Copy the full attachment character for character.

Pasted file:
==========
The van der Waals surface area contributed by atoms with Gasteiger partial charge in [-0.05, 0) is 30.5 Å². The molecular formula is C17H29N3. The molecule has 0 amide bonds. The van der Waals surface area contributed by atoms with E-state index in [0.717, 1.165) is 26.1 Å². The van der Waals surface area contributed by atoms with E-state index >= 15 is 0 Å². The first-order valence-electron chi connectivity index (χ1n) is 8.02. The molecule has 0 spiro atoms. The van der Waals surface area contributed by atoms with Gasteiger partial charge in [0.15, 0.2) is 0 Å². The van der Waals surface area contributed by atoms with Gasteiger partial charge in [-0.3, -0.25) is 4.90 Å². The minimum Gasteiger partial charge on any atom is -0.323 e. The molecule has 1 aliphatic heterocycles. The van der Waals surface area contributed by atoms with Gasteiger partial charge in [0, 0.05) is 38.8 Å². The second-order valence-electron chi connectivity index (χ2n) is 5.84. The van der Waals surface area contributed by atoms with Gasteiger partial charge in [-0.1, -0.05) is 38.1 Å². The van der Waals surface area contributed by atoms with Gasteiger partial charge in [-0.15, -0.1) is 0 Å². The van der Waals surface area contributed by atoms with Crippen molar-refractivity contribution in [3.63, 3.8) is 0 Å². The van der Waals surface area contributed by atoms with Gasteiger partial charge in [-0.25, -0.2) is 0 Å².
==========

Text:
The van der Waals surface area contributed by atoms with Gasteiger partial charge in [-0.05, 0) is 30.5 Å². The molecular formula is C17H29N3. The molecule has 0 amide bonds. The van der Waals surface area contributed by atoms with E-state index in [0.717, 1.165) is 26.1 Å². The van der Waals surface area contributed by atoms with E-state index >= 15 is 0 Å². The first-order valence-electron chi connectivity index (χ1n) is 8.02. The molecule has 0 spiro atoms. The van der Waals surface area contributed by atoms with Gasteiger partial charge in [0.15, 0.2) is 0 Å². The van der Waals surface area contributed by atoms with Gasteiger partial charge in [-0.3, -0.25) is 4.90 Å². The minimum Gasteiger partial charge on any atom is -0.323 e. The molecule has 1 aliphatic heterocycles. The van der Waals surface area contributed by atoms with Gasteiger partial charge in [0, 0.05) is 38.8 Å². The second-order valence-electron chi connectivity index (χ2n) is 5.84. The van der Waals surface area contributed by atoms with Gasteiger partial charge in [-0.1, -0.05) is 38.1 Å². The van der Waals surface area contributed by atoms with Gasteiger partial charge in [-0.15, -0.1) is 0 Å². The van der Waals surface area contributed by atoms with Crippen molar-refractivity contribution in [3.63, 3.8) is 0 Å². The van der Waals surface area contributed by atoms with Gasteiger partial charge in [-0.25, -0.2) is 0 Å².